I’ve rarely been up this early before; I’m tempted to say that the view is worth getting up for, but that’s not quite true. The sight of a still, quiet London glowing in the half-light is most certainly beautiful, but not as beautiful as a deep and restful sleep. I’m only up because I have a radio interview to go to.

The marvellous Emma, the publicity guru at my publishers, phoned me when I was in the middle of moving flat last week to tell me I had been booked to appear on Excess Baggage on Radio 4, the daddy of all travel programmes. It’s live at 10.00.

I have always assumed that guests would need to be there hours before, and would sit in the green room like Roman noblemen feasting on enormous bowls of fruit while production assistants run around after them to satisfy their every whim. This is why I am up so early. I want my bowl of fruit.

It’s 9.45, just fifteen minutes before we’re on air and I am standing in the BBC canteen with the other two guest, Chloe Aridjis, who’s promoting A Book of Clouds, and Mark Carwardine, a well-renowned zoologist . We’re sipping ice cold water in plastic cups. There’s no fruit. Not even any biscuits.

Ten minutes before the programme goes on air, we are shown into the studio. John McCarthy, wearing a very fetching floral shirt, greets us warmly and invites us to sit round a carpet-topped table. It has four microphones sticking out of a hole in the middle where there are multi-coloured cables and a computer keyboard. I am handed another glass of water and I can’t help wondering what would happen if I accidently dropped it. Would sparks fly? Would Radio 4 go off the air?

I’m gripping my water so tightly that I barely notice a green light go on. John begins his very smooth opening. He then pauses as they play a recording of a TV programme Mark made about whale-watching with Stephen Fry. I realise this was a programme I saw, though I don’t say anything as I’m not sure my microphone is switched off.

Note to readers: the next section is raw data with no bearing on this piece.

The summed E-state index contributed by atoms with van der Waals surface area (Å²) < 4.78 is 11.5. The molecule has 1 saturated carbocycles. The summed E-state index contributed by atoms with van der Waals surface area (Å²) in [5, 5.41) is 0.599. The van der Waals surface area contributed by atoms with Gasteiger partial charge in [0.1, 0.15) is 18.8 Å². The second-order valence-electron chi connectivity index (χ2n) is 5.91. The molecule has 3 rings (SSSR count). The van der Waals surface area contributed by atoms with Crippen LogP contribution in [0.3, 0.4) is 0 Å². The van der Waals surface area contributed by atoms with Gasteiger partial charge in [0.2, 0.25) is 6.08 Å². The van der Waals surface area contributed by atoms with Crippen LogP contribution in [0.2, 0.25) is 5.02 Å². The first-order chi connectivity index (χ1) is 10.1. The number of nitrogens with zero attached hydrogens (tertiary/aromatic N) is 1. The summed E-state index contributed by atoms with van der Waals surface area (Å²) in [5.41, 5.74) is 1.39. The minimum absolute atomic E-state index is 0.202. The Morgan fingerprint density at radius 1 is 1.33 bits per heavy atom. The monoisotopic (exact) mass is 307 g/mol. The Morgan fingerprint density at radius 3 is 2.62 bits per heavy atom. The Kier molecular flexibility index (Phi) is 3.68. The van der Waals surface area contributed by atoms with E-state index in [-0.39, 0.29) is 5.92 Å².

John’s brilliance is that he lulls you into thinking you’re just having a chat, which we are, I suppose, it’s just that we have a million or so people listening. I all but forget my nerves, so much so that I hear a voice inside my head say “Go on, say ‘titty turd’”.

Gosh, I hope that thought wasn’t out loud. John is looking at me, millions are listening. He’s asked me a question. What was it again, something about why I set out in the footsteps of my great grandfather?

I clear my throat and begin to talk, and try to keep the words ‘titty turd’ away from my mouth. (Where on earth did they come from anyway? Who the hell says titty turd?) John nods encouragingly and asks another question and I tell the story about Wilson, the loon who pulled a gun on me during the journey from Veracruz to Mexico City. The version in the book has a fair number of words a lot more offensive than titty or turd, but judging from the smile on John’s face, I think I’ve managed to avoid them.

John directs some questions to Chloe and then more to me and as a final question asks if we intend to go back to Mexico. We all say we do and it’s the end of the programme.

We have a brief chat as we put on our coats and within ten minutes I am in a car heading home. For a bowl of fruit.